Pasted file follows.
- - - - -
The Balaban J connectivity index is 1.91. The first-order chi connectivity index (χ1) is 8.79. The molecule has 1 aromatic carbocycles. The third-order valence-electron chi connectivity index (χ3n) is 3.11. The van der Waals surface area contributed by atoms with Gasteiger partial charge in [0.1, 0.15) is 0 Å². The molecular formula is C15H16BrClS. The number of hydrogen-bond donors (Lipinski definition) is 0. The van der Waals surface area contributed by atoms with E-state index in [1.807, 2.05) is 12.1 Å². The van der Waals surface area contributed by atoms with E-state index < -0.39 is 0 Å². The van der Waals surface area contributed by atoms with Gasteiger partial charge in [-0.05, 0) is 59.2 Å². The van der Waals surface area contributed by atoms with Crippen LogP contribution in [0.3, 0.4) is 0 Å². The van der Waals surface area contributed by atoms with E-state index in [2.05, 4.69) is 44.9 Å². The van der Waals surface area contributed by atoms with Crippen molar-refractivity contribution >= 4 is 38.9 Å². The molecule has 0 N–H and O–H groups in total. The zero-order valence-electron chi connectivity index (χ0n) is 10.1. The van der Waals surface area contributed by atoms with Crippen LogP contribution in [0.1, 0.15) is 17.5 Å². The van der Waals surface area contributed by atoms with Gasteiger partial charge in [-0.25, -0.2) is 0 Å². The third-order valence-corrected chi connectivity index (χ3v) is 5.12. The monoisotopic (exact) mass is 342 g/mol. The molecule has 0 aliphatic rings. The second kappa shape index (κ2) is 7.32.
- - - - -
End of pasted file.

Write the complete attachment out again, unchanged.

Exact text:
The Balaban J connectivity index is 1.91. The first-order chi connectivity index (χ1) is 8.79. The molecule has 1 aromatic carbocycles. The third-order valence-electron chi connectivity index (χ3n) is 3.11. The van der Waals surface area contributed by atoms with Gasteiger partial charge in [0.1, 0.15) is 0 Å². The molecular formula is C15H16BrClS. The number of hydrogen-bond donors (Lipinski definition) is 0. The van der Waals surface area contributed by atoms with E-state index in [1.807, 2.05) is 12.1 Å². The van der Waals surface area contributed by atoms with E-state index < -0.39 is 0 Å². The van der Waals surface area contributed by atoms with Gasteiger partial charge in [-0.05, 0) is 59.2 Å². The van der Waals surface area contributed by atoms with Crippen LogP contribution in [0.3, 0.4) is 0 Å². The van der Waals surface area contributed by atoms with E-state index in [2.05, 4.69) is 44.9 Å². The van der Waals surface area contributed by atoms with Crippen molar-refractivity contribution >= 4 is 38.9 Å². The molecule has 0 N–H and O–H groups in total. The zero-order valence-electron chi connectivity index (χ0n) is 10.1. The van der Waals surface area contributed by atoms with Crippen LogP contribution in [0.1, 0.15) is 17.5 Å². The van der Waals surface area contributed by atoms with Gasteiger partial charge in [-0.25, -0.2) is 0 Å². The third-order valence-corrected chi connectivity index (χ3v) is 5.12. The monoisotopic (exact) mass is 342 g/mol. The molecule has 0 aliphatic rings. The second kappa shape index (κ2) is 7.32.